The 360 is the air everyone wants to learn. It's fun, and it's not as hard to do as it might seem.
Being able to hit a jump cleanly
Being able to do a standing 360 on dry ground in your tennis shoesThe Technique:First of all, find a good little jump that doesn't throw you more than two feet high or 12 feet in distance, and preferably has a smooth, flat area to land on. That's all you need; most skiers take too much air when trying to learn the 360.Twin-tip skis make learning 360s much easier because they allow you to learn in stages. First you want to jump into the air and rotate 180 degrees. Start the rotation by twisting your shoulders and hips as you leave the jump.Once you're getting to 180 degrees without difficulty, it's time to go for the full 360. Take a little more speed, start your rotation with a little bit more force, and most important, turn your head in the direction of the spin to help the rotation. Make sure you keep your head and eyes up so that you stay on axis.When you've got the feeling on small jumps, gradually work up to bigger and bigger jumps. Repetition is key. This is one move that requires lots of practice.Progression:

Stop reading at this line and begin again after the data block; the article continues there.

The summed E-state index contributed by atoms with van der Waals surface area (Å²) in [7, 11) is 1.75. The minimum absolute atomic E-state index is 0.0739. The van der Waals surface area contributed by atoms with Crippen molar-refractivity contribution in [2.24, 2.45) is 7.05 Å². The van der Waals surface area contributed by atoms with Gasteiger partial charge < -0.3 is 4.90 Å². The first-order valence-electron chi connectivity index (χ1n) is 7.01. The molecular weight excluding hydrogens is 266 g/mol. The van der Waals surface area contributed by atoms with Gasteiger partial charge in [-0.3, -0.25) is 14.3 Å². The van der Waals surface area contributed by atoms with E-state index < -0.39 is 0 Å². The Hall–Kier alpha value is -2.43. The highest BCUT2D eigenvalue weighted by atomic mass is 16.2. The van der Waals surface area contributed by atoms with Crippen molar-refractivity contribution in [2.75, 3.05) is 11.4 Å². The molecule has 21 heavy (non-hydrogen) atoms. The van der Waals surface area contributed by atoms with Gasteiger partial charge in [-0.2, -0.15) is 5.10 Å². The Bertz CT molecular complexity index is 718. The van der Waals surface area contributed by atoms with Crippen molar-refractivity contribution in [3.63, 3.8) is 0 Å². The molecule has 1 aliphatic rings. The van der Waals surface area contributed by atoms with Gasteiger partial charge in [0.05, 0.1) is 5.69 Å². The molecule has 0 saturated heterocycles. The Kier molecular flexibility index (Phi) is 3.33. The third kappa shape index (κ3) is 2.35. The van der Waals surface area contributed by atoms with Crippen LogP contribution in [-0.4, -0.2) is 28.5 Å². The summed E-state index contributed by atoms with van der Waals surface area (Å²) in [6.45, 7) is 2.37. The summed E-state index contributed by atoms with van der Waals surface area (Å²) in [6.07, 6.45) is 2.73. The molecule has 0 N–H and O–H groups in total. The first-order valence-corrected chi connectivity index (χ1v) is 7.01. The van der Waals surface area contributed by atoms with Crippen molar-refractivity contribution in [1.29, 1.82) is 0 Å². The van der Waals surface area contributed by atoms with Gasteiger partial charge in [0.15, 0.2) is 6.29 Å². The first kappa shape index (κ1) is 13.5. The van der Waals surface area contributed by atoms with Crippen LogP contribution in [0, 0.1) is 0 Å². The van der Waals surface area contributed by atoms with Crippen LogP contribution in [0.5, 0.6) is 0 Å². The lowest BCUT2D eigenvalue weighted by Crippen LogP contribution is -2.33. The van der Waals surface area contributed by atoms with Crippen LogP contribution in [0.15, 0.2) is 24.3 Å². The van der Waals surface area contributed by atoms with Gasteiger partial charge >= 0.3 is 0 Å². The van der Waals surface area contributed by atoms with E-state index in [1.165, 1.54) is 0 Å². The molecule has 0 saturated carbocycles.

Spins with positions and grabs, 540, 720
Spins in quarterpipes and halfpipes, 900